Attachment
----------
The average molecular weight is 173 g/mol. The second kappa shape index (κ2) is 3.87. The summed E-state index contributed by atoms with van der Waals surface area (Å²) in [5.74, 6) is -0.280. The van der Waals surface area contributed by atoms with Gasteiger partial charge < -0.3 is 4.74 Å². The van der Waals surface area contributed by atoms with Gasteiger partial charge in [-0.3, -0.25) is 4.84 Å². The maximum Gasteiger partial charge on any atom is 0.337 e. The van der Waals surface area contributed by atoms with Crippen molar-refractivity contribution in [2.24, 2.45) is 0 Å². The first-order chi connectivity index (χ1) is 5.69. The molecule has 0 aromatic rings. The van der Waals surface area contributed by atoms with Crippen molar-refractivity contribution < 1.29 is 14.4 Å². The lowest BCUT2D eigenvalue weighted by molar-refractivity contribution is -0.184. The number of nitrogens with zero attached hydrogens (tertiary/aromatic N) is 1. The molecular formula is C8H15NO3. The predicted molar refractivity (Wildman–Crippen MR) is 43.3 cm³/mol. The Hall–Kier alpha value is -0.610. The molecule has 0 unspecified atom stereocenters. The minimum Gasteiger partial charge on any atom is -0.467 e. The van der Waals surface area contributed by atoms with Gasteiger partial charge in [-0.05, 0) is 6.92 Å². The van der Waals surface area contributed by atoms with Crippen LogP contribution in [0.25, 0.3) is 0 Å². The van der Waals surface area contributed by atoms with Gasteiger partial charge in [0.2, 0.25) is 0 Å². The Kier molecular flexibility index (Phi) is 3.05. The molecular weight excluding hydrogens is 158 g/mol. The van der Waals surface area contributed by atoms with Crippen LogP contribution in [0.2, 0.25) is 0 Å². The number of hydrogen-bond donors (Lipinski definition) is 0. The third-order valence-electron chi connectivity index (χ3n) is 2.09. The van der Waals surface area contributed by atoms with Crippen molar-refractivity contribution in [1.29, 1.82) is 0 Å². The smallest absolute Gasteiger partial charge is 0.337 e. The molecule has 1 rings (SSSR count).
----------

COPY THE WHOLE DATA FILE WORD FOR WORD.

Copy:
The average molecular weight is 173 g/mol. The second kappa shape index (κ2) is 3.87. The summed E-state index contributed by atoms with van der Waals surface area (Å²) in [5.74, 6) is -0.280. The van der Waals surface area contributed by atoms with Gasteiger partial charge < -0.3 is 4.74 Å². The van der Waals surface area contributed by atoms with Gasteiger partial charge in [-0.3, -0.25) is 4.84 Å². The maximum Gasteiger partial charge on any atom is 0.337 e. The van der Waals surface area contributed by atoms with Crippen molar-refractivity contribution in [2.24, 2.45) is 0 Å². The first-order chi connectivity index (χ1) is 5.69. The molecule has 0 aromatic rings. The van der Waals surface area contributed by atoms with Crippen molar-refractivity contribution < 1.29 is 14.4 Å². The lowest BCUT2D eigenvalue weighted by molar-refractivity contribution is -0.184. The number of nitrogens with zero attached hydrogens (tertiary/aromatic N) is 1. The molecular formula is C8H15NO3. The predicted molar refractivity (Wildman–Crippen MR) is 43.3 cm³/mol. The Hall–Kier alpha value is -0.610. The molecule has 0 unspecified atom stereocenters. The minimum Gasteiger partial charge on any atom is -0.467 e. The van der Waals surface area contributed by atoms with Gasteiger partial charge in [-0.05, 0) is 6.92 Å². The van der Waals surface area contributed by atoms with Crippen LogP contribution in [0.25, 0.3) is 0 Å². The van der Waals surface area contributed by atoms with Gasteiger partial charge in [0.2, 0.25) is 0 Å². The Kier molecular flexibility index (Phi) is 3.05. The molecular weight excluding hydrogens is 158 g/mol. The van der Waals surface area contributed by atoms with Crippen LogP contribution in [0.2, 0.25) is 0 Å². The number of hydrogen-bond donors (Lipinski definition) is 0. The third-order valence-electron chi connectivity index (χ3n) is 2.09. The van der Waals surface area contributed by atoms with Crippen molar-refractivity contribution in [1.29, 1.82) is 0 Å². The smallest absolute Gasteiger partial charge is 0.337 e. The molecule has 1 rings (SSSR count).